Cause for Concern?

Tuesday, 30 November 2010

jumoNo matter how many social networks try to catch up to Facebook and never do, it doesn’t seem to stop others trying. This week saw Facebook co-founder Chris Hughes launch ‘Jumo’, a new breed of socially aware social network that offers charities a platform to reach people and engage them.

Hughes has amassed himself some pretty good credentials over the recent years, after aiding the creation of Facebook in the now shrine-like Harvard dorm room, he went on to become the social media guru for little known politician Barack Obama, both projects went quite well.

Jumo (which means ‘come together’ in an African language) is a non-profit organisation, which gives each charity a news feed to keep followers up to date with news and their actions. Jumo allows users to search for organisations from a range of categories, donate quickly and easily, and see which charity your friends are involved with. Funding for the project came from Omidyar Network, the John S and James L Knight Foundation and the Ford Foundation, as well a number of unnamed personal investors. Zukerberg perhaps? Maybe not.

On paper (or on screen as the case may be) Jumo sounds like a wonderful idea, anything that can make donating and becoming more involved with charities easier must be a good thing. The hope for Jumo was that people will stay connected to their favourite charities all year round as opposed to just holidays or in the face of a disaster.

Unfortunately only time will tell if Jumo becomes a fixture in every do-gooders life, but if Hughes apparent Midas touch is anything to go by he should be on to another winner.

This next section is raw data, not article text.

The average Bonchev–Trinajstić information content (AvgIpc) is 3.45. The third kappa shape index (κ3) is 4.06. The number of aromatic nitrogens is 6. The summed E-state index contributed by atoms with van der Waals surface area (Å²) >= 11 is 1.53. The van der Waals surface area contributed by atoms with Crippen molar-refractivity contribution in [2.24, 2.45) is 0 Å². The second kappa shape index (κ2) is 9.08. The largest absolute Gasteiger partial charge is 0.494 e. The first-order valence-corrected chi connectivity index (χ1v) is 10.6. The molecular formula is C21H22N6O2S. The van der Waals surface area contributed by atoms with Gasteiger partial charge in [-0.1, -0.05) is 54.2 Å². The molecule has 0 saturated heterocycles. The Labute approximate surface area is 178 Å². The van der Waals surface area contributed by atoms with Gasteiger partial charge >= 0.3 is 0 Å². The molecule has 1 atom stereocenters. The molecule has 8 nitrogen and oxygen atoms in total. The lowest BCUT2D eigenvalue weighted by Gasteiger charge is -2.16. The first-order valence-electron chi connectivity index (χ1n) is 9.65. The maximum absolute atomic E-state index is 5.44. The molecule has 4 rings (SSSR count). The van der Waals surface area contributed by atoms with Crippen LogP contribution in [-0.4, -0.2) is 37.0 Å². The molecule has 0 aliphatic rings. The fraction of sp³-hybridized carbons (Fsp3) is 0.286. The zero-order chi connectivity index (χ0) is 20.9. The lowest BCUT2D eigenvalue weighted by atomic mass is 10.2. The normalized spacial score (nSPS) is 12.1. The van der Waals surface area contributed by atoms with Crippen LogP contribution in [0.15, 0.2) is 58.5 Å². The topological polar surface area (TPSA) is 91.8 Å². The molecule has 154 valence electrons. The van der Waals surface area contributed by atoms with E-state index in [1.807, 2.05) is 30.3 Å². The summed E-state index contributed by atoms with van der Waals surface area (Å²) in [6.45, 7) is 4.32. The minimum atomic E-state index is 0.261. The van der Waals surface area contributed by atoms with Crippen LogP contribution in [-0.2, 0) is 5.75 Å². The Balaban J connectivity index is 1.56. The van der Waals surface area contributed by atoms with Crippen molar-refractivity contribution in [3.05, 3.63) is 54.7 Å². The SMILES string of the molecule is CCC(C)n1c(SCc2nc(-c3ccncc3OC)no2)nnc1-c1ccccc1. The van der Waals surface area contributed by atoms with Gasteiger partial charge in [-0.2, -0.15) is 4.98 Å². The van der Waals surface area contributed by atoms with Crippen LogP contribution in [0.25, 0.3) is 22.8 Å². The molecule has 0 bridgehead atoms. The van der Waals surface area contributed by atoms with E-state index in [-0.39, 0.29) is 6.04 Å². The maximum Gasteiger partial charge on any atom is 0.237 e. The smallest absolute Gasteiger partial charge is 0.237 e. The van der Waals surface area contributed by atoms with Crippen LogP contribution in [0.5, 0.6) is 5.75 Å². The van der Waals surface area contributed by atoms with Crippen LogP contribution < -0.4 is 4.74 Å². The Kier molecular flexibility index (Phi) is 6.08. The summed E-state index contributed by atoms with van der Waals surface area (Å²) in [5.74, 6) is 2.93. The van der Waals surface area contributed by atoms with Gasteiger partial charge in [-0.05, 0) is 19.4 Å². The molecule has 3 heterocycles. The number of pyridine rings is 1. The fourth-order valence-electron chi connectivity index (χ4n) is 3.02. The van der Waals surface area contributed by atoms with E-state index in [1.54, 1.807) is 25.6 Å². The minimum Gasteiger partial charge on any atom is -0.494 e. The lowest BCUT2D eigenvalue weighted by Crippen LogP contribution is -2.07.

• Keith

    I think the idea itself is good, to be honest however I hadn’t heard of Jumo before your mention here, but this is the sort of thing which really engages with me. Looking at the small things raise questions as to how strong it’ll be. Things like; needing a facebook account to sign up and the fact that when I got in and signed up to one or two organisations I realised it basically acts like a giant aggregator for social causes, not much at first seemed apparent to translate into direct actions..

    I’m all for doing good, but this idea seems to be making a website for social causes which has a functionality which already seems to be taken on by artifacts like facebook ‘pages’. Pages allowing people to seek out a much wider scope for charities and engage with them on their terms, Jumo seems to do the same thing but is self contained and isolated, most of Jumo’s links by organisations seems to be external links too and little room for actual dialogue or exchange between non-profits and supporters the kind of which you can see on facebook or twitter.

    I also think the idea of a ‘social network for good’ almost boxes the idea of doing good and social justice into something seperate from the rest of your social identity… almost like the areas of ‘religion’ or ‘politics’. Despite Hughes impressive track record I’m actually going to hedge my bets that in its current form I cannot see much longevity or scope for success against potential competition. Twitter I think really in this instance will actually get one over on it. Sorry for the essay!